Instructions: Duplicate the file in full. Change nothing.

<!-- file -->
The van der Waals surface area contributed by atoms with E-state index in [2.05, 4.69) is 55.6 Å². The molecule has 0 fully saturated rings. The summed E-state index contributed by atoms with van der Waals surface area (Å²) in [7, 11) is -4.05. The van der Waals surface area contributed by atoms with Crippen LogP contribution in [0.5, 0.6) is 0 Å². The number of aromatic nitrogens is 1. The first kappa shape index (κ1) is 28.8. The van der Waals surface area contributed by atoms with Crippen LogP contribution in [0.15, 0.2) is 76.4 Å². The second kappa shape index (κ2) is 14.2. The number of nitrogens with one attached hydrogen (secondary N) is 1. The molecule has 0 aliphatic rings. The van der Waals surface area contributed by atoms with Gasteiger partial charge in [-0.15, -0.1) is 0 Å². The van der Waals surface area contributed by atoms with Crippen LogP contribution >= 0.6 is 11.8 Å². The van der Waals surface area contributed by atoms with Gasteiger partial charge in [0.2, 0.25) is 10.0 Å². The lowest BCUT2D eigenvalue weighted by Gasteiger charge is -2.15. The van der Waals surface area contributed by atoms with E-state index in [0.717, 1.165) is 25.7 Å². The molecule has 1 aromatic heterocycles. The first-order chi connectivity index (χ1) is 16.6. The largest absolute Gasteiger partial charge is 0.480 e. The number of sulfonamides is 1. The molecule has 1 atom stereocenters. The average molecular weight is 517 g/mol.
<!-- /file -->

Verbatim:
The van der Waals surface area contributed by atoms with E-state index in [2.05, 4.69) is 55.6 Å². The molecule has 0 fully saturated rings. The summed E-state index contributed by atoms with van der Waals surface area (Å²) in [7, 11) is -4.05. The van der Waals surface area contributed by atoms with Crippen LogP contribution in [0.5, 0.6) is 0 Å². The number of aromatic nitrogens is 1. The first kappa shape index (κ1) is 28.8. The van der Waals surface area contributed by atoms with Crippen LogP contribution in [0.15, 0.2) is 76.4 Å². The second kappa shape index (κ2) is 14.2. The number of nitrogens with one attached hydrogen (secondary N) is 1. The molecule has 0 aliphatic rings. The van der Waals surface area contributed by atoms with Gasteiger partial charge in [-0.15, -0.1) is 0 Å². The van der Waals surface area contributed by atoms with Crippen LogP contribution >= 0.6 is 11.8 Å². The van der Waals surface area contributed by atoms with Gasteiger partial charge in [0.2, 0.25) is 10.0 Å². The lowest BCUT2D eigenvalue weighted by Gasteiger charge is -2.15. The van der Waals surface area contributed by atoms with E-state index in [0.717, 1.165) is 25.7 Å². The molecule has 1 aromatic heterocycles. The first-order chi connectivity index (χ1) is 16.6. The largest absolute Gasteiger partial charge is 0.480 e. The number of sulfonamides is 1. The molecule has 1 atom stereocenters. The average molecular weight is 517 g/mol.